Jehovah, great I AM! by earth and Heav’n confessed;
I bow and bless the sacred Name forever blessed.
The God of Abraham praise, at Whose supreme command
From earth I rise—and seek the joys at His right hand;
I all on earth forsake, its wisdom, fame, and power;
And Him my only Portion make, my Shield and Tower.
The God of Abraham praise, whose all sufficient grace
Shall guide me all my happy days, in all my ways.
He calls a worm His friend, He calls Himself my God!
And He shall save me to the end, thro’ Jesus’ blood.
He by Himself has sworn; I on His oath depend,
I shall, on eagle wings upborne, to Heav’n ascend.
I shall behold His face; I shall His power adore,
And sing the wonders of His grace forevermore.
Tho’ nature’s strength decay, and earth and hell withstand,
To Canaan’s bounds I urge my way, at His command.
The wat’ry deep I pass, with Jesus in my view;
And thro’ the howling wilderness my way pursue.
The goodly land I see, with peace and plenty bless’d;
A land of sacred liberty, and endless rest.
There milk and honey flow, and oil and wine abound,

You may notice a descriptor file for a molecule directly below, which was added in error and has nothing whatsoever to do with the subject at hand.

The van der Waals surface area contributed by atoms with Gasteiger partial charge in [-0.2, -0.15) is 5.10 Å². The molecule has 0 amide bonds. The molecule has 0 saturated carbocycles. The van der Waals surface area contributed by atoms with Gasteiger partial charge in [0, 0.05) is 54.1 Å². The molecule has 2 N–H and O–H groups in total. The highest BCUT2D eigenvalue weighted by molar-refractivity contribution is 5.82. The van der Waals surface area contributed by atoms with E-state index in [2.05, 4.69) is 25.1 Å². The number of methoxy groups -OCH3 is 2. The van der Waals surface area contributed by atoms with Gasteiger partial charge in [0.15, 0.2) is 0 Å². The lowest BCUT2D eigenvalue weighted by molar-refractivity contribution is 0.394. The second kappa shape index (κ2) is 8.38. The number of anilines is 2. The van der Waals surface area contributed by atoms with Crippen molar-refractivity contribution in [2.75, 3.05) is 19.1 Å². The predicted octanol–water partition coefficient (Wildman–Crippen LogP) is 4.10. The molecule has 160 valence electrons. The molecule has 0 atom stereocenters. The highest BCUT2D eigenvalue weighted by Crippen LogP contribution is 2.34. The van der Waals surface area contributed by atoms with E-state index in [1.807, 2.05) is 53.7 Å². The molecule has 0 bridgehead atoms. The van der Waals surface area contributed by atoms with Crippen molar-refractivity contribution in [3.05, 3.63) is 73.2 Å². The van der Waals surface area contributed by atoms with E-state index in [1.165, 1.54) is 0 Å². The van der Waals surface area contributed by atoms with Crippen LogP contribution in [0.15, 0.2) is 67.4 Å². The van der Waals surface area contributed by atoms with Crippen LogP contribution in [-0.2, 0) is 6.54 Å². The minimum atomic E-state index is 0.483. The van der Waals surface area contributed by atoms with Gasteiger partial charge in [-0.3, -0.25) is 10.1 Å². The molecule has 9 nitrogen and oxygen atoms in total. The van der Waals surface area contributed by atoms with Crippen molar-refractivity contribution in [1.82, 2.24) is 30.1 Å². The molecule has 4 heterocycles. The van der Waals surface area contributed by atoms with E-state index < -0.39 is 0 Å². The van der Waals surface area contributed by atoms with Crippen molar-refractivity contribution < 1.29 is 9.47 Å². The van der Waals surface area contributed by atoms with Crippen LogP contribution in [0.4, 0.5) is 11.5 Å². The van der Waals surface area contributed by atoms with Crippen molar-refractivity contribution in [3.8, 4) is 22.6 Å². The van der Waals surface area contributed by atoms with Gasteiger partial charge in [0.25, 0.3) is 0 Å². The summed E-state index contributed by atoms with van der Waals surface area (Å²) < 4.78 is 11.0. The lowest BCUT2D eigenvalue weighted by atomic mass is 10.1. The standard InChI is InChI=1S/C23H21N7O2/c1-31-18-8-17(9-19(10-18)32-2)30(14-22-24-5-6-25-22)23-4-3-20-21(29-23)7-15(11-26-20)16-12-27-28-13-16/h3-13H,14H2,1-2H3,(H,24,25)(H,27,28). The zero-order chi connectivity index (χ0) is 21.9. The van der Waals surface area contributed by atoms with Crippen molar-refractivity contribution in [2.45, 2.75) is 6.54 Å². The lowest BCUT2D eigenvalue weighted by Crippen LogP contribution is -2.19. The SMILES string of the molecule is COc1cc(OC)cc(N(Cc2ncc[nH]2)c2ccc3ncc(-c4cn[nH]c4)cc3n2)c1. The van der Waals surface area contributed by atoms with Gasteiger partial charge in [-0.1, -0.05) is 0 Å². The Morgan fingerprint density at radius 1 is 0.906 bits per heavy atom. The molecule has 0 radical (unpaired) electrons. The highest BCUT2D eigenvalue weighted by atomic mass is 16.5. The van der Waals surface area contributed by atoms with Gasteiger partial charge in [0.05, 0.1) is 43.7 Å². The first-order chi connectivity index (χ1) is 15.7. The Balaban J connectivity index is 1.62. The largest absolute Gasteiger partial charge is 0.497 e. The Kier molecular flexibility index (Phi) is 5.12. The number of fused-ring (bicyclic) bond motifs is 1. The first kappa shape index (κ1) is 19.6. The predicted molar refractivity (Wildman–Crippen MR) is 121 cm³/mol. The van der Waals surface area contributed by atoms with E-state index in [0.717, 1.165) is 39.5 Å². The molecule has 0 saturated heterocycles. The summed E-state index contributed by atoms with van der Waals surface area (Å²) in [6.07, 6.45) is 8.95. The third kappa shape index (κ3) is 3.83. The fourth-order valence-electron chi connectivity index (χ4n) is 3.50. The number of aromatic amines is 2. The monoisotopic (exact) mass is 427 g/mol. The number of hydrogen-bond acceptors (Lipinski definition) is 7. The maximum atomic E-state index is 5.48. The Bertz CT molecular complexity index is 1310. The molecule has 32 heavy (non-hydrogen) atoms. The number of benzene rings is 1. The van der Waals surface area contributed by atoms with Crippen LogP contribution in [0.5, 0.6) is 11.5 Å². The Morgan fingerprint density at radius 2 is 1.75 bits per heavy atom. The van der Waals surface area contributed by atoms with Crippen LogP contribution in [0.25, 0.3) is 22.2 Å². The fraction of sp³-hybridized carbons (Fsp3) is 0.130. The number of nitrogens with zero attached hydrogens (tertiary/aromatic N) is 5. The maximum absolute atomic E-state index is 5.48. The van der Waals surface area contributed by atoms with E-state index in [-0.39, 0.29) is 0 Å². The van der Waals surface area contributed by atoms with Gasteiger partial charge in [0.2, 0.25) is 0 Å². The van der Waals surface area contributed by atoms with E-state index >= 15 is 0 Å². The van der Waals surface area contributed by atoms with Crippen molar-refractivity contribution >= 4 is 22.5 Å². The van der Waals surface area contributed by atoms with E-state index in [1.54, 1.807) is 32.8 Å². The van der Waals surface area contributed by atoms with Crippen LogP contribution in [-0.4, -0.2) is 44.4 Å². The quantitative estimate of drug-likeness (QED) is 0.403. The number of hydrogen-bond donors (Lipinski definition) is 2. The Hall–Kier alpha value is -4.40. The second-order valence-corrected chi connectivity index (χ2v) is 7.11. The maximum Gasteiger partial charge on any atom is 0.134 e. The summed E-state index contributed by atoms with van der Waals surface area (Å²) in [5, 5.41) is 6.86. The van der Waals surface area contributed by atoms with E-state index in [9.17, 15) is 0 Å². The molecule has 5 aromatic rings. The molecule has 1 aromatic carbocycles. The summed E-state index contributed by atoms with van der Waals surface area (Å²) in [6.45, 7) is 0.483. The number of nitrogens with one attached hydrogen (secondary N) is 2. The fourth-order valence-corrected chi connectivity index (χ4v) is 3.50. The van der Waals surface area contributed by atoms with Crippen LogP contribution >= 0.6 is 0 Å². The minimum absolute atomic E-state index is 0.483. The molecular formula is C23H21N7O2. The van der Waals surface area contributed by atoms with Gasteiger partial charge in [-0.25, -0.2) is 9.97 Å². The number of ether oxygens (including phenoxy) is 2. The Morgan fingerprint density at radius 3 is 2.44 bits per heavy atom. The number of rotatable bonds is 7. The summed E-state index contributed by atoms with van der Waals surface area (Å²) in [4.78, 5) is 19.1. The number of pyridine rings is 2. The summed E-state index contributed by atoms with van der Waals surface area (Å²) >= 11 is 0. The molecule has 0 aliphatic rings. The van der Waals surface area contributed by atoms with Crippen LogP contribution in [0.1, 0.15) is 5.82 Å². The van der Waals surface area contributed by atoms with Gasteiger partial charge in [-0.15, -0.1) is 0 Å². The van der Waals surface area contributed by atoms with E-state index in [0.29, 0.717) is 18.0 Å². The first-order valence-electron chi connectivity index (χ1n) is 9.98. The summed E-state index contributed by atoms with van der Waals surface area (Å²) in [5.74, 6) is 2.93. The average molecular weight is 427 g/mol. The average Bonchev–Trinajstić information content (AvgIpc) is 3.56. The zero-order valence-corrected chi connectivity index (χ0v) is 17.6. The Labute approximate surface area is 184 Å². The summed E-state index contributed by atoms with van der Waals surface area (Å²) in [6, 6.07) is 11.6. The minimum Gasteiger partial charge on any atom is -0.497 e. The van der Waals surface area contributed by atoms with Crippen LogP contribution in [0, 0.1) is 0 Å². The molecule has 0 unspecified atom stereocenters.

And trees of life forever grow with mercy crowned.
There dwells the Lord our King, the Lord our righteousness,
Triumphant o’er the world and sin, the Prince of peace;
On Sion’s sacred height His kingdom still maintains,
And glorious with His saints in light forever reigns.
He keeps His own secure, He guards them by His side,
Arrays in garments, white and pure, His spotless bride:
With streams of sacred bliss, with groves of living joys—
With all the fruits of Paradise, He still supplies.
Before the great Three-One they all exulting stand;
And tell the wonders He hath done, through all their land:
The list’ning spheres attend, and swell the growing fame;
And sing, in songs which never end, the wondrous Name.
The God Who reigns on high the great archangels sing,
And “Holy, holy, holy!” cry, “Almighty King!
Who was, and is, the same, and evermore shall be:
Jehovah—Father—great I AM, we worship Thee!”
Before the Savior’s face the ransomed nations bow;
O’erwhelmed at His almighty grace, forever new:
He shows His prints of love—they kindle to a flame!
And sound thro’ all the worlds above the slaughtered Lamb.
The whole triumphant host give thanks to God on high;
“Hail, Father, Son, and Holy Ghost,” they ever cry.
Hail, Abraham’s God, and mine! (I join the heav’nly lays,)
All might and majesty are Thine, and endless praise.
Here is the 1940 Hymnal version by an English choir.
Here is the Yigdal:
- Exalted be the Living God and praised, He exists – unbounded by time is His existence;
- He is One – and there is no unity like His Oneness – Inscrutable and infinite is His Oneness;
- He has no semblance of a body nor is He corporeal – nor has His holiness any comparison;
- He preceded every being that was created – the First, and nothing precedes His precedence;
- Behold! He is Master of the universe – Every creature demonstrates His greatness and His sovereignty;